Pop X: Population, Sustainability and a Wilder Future for All.
Red fox

Dear Center Supporter,

One of the ongoing challenges of our work is getting people to make connections between unsustainable population growth and other issues they care about. While there are some excellent books that delve into the population problem (including Countdown by Alan Weisman), it doesn't often make an appearance in books on related topics, such as sustainable living.

But in a few weeks my book, The Animal Lover's Guide to Changing the World, will be hitting the shelves. In it I explore how our choices, from the ballot box to the bedroom, affect other animals and what people can do to create a more compassionate and sustainable planet. My hope is to expose animal lovers to a range of issues and actions they may not have considered, including a chapter on human population.

You can pre-order a signed copy of The Animal Lover's Guide to Changing the World from Powell's Books or purchase it on June 5 wherever books are sold.

For the wild,

Stephanie Feldstein

Stephanie Feldstein
Population and Sustainability Director
Center for Biological Diversity

P.S. Today's world population is: 7,622,827,208. We can still save room for wildlife — spread the word and share this email.

Snow geese at Merced National Wildlife Refuge

Crowded Planet / Wildlife refuges should be a safe haven for wildlife, but an estimated 490,000 pounds of toxic pesticides were sprayed on crops grown in refuges in 2016. Learn more and read the Center's new report, No Refuge.

Throwing Shade report cover

Wild Energy / 10 Sunny States Failing Rooftop Solar

Ten of the nation's sunniest states with the most potential to generate rooftop-solar energy are casting a shadow on clean energy progress. According to the Center's new report, Throwing Shade, Alabama, Florida, Georgia, Indiana, Louisiana, Oklahoma, Tennessee, Texas, Virginia and Wisconsin all receive failing grades for policies that discourage rooftop-solar development. Together these states contributed less than 8 percent of total net generation of rooftop-solar energy in 2017 — less than a quarter of their combined potential. Learn more about why these states are failing and what they can do to improve their solar policies.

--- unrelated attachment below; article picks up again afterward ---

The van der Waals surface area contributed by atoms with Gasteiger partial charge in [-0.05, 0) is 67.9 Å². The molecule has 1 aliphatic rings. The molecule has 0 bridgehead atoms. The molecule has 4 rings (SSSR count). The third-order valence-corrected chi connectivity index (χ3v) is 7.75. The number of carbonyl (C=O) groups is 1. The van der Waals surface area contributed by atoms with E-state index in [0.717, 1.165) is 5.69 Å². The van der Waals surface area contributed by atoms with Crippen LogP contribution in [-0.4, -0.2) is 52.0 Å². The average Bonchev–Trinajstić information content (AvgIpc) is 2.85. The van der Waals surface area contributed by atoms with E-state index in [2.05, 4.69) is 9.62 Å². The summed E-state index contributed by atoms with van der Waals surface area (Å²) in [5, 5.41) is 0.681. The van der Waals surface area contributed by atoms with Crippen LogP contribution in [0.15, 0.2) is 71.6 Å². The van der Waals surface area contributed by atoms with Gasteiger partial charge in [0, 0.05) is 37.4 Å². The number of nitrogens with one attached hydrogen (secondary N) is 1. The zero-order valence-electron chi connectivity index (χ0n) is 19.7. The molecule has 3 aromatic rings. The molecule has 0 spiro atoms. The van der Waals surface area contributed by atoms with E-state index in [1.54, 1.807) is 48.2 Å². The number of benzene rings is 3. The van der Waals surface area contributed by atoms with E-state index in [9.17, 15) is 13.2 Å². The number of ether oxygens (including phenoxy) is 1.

Mural of mother and child

Population / The Problem With Mother's Day

Mother's Day can be a difficult holiday for many people who have complicated relationships with their mothers or with motherhood. The day is further complicated by the ongoing struggle for women to achieve reproductive rights and equality.

In her essay, "The Problem With Mother's Day," Rabbi Hara Person points out that many of the same politicians who use the day to "spout clichés about maternal love" are the same ones actively working to undermine the well-being of mothers — as well as those who choose to delay or avoid motherhood — by making it increasingly difficult to access contraception and reproductive healthcare.

But what if, instead of a holiday of platitudes and flowers, Mother's Day was about empowering women? Person sums it up: "46 years after the Supreme Court legalized birth control for all citizens regardless of marital status, we are still fighting for women to have access to safe and affordable birth control, for the right to have control over if and when to become a mother." Read the full essay on POPSUGAR.

Protest against Scott Pruitt

Take Action / Scott Pruitt has been a disaster for the climate, wildlife and clean air and water, rolling back environmental protections and misusing taxpayer dollars. Tell Congress it's time to #FirePruitt.


Earth-friendly Diet / The Beef With Sustainable Beef

Scientists have determined that we can't meet global climate goals without reducing our meat consumption, particularly beef. Yet big agribusinesses continue to use "sustainability" to mislead customers into believing they can have all the burgers they want and eat them, too.